‘Fanny in France’ is the story of a chef’s (Alice Waters) daughter including recipes perfect for a young cook


“Fanny in France” is written by Alice Waters, the chef of Chez Panisse in Berkeley, California, and Fanny’s mother. Waters advocated for organic and locally grown food long before it was popular. She received the prestigious Légion d’Honneur from the French government in 2010. She wrote the book with the help of Bob Carrau and illustrator Ann Arnold.

“Fanny in France” is a charming story of a life that almost seems to have been from another era — it’s about nature, cooking, travel and friendships. The story is written in first person narrative and it’s written as a memoir, even though it’s written by Fanny’s mother.

This lovely piece of work will appeal to budding young chefs and young readers who love the idea of traveling and experiencing new adventures. While many of the foods that Fanny eats, like a live sea urchin or frog legs, will cause young readers to shudder, Waters also points out that, “When people come from France to visit me in Berkeley, they can’t believe I eat corn on the cob — they think that only pigs eat corn that way.”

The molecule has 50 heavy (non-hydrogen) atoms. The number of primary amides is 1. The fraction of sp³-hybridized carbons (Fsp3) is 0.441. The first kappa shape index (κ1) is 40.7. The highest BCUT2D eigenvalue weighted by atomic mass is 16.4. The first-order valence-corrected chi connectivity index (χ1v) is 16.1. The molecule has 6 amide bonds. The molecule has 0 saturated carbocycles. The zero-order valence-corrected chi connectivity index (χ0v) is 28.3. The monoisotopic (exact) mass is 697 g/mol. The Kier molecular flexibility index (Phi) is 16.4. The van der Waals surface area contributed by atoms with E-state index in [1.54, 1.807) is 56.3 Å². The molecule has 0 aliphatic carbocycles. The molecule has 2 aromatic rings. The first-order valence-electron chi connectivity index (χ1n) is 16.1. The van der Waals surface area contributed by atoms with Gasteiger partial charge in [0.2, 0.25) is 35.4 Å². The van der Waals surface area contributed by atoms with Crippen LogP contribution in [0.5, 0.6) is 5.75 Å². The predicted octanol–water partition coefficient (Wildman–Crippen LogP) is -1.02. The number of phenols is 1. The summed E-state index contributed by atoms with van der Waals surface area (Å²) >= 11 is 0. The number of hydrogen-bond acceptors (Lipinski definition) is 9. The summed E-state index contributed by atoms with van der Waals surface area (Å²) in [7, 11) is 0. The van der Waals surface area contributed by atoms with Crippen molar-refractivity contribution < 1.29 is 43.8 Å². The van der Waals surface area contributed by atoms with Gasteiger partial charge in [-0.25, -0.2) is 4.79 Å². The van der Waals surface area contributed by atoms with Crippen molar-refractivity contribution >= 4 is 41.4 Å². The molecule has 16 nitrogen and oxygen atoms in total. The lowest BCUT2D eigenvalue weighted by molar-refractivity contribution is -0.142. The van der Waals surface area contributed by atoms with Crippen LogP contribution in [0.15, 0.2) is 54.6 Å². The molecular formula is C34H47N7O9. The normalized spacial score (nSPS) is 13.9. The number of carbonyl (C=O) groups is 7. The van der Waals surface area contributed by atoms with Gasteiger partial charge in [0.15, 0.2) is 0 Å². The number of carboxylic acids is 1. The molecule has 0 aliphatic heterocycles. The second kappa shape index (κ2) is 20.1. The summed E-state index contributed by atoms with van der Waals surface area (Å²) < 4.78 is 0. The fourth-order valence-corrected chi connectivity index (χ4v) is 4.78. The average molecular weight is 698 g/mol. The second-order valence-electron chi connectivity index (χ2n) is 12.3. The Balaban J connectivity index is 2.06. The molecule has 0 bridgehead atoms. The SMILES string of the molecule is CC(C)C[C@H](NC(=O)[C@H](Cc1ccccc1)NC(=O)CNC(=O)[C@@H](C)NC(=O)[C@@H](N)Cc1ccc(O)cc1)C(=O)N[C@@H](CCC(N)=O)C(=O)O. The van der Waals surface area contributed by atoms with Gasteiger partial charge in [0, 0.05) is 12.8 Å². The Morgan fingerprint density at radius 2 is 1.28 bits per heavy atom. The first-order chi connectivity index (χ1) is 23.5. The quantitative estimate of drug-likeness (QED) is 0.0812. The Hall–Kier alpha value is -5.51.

Her point? “I guess everybody eats different things in different places.”

There are wonderful recipes in the back. They are not for the faint of heart — these are not children’s recipes but rather real French recipes. They all sound delicious.

This book would be a great gift for a would-be chef, someone traveling to France, someone who loves fine food, or anyone who loves reading memoirs.

Please note: This review is based on the final, hardcover book provided by Viking for review purposes.